A Time to Recognize Children’s Mental Health
Published: October 29, 2018 by Dr. Aimee Drescher
Back to School: A Time to Recognize Children’s Mental Health
As we write this, we’re several weeks into a new school year, and by now most students have settled into their new routines, gotten comfortable with their new teachers, and maybe even made a few new friends. Some young people, though, might still be struggling with their new environments, and their difficulties adjusting could indicate a more serious problem. Teachers, parents, and other caregivers can all play a role in identifying behavioral and emotional challenges in children, and together with Unison Health, we can help these kids find a path to a more well-adjusted school experience.
What Are the Signs of Behavioral and Emotional Challenges in Young People?
For children and teens, school is often the place where the signs of emotional and behavioral health challenges become apparent, and the beginning of a new school year can often be the precipitating event. “When a young person is placed in a new environment, where they’re coping with new surroundings, peers and different stimuli, we often see behavioral and emotional challenges come to a head. They manifest themselves in a number of ways, both outwardly — in terms of behavior toward others — and inwardly, in terms of their ability to self-regulate and their own self-esteem, ” says Dr. Aimee Drescher, Director of Psychological Services at Unison Health.,
Teachers may note that some students are inattentive, disrespectful of authorities, or engaging in disruptive behavior in the classroom. They may have low energy or lack basic organization skills. They may hit or bully other students or act out in impulsive ways — or they may be the victim of bullying themselves.
Parents, who tend to be even more closely attuned to their child’s moods and activities, may notice somewhat more subtle signs of emotional challenges. If a child seems more isolated or withdrawn than usual, is more easily distracted, or demonstrates changes in appetite, these could indicate a problem that goes beyond standard growing pains. Of course, if a young person demonstrating low self-esteem engages in self-harm, or talks about suicide, caregivers should seek medical attention immediately.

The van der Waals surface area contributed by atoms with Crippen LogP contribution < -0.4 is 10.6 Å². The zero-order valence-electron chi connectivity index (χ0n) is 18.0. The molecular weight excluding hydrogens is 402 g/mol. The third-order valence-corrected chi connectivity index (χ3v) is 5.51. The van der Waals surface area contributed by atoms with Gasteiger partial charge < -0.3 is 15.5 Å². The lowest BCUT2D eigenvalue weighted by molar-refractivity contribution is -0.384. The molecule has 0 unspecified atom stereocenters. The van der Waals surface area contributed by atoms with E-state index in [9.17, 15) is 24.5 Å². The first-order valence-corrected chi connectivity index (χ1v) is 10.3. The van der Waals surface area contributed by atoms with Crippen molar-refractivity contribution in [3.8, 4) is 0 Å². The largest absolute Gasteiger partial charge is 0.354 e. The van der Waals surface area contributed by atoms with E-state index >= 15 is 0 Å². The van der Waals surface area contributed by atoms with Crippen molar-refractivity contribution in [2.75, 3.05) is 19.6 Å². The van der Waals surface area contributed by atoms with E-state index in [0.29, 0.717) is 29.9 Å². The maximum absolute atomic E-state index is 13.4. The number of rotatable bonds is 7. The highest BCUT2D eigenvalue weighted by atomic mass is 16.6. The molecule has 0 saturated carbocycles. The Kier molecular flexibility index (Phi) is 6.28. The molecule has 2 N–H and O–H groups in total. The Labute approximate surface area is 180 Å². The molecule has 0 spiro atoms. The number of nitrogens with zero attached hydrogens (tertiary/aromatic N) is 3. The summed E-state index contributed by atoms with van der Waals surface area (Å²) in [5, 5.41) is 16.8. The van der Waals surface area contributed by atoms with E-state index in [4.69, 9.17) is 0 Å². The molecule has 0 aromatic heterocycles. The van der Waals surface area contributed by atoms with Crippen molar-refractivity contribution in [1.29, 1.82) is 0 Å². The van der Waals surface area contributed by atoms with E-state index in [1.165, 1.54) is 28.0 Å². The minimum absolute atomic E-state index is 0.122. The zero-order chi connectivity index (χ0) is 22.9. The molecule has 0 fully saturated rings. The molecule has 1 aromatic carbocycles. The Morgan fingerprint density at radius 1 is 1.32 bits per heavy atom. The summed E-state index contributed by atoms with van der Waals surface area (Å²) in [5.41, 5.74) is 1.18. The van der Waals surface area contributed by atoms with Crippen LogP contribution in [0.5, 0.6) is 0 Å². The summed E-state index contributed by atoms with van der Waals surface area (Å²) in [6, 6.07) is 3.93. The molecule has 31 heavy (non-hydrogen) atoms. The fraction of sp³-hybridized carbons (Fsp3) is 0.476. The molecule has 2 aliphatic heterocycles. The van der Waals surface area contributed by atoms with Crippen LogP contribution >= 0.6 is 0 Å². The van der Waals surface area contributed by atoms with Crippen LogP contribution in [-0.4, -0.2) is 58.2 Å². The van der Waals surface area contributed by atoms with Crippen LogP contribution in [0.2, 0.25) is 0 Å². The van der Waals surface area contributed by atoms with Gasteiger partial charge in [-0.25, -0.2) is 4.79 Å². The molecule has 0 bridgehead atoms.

Children’s Behavioral Health Services at Unison Health
As we said earlier, everyone can do their part to help address emotional and behavioral challenges in young people and get them on the path to a brighter future. Unison Health provides a wide range of services designed to meet the specific needs of elementary, middle school, and high school students throughout the greater Toledo area.
We offer school-based programming in several Toledo Public Schools that can help improve students’ classroom performance and encourage emotional self-control. We encourage each child to identify their interests and abilities, as well as develop organizational skills, and in doing so they are better equipped to make good decisions and resolve conflicts in ways that use their own unique strengths. This programming runs on the Toledo Public School calendar and is offered in a number of schools, 5 days per week. Office-based services are also available when school is closed.
In addition, Unison Health’s Psychology Department offers a wide range of testing, including psychological and neuropsychological evaluation for young people, and we can assist parents and caregivers as they seek to understand these processes. Some restrictions may apply; please consult with a Unison Health representative for more information.
For children age 3-18 who can benefit from medication in the treatment of an identified psychiatric disorder, Unison Health offers a medication management program. Young people who present with symptoms consistent with a psychiatric disorder can receive the necessary evaluation and continuous monitoring necessary to ensure optimal results.
As parents and caregivers, we want the children in our care to flourish. However, it can sometimes be difficult to determine when behavior crosses the line from the normal stresses of youth and adolescence into serious behavioral health concerns. If you’re worried about a young person in your life, don’t hesitate to contact Unison Health to learn more about our children’s behavioral health services. Call 419-214-HOPE today to learn more.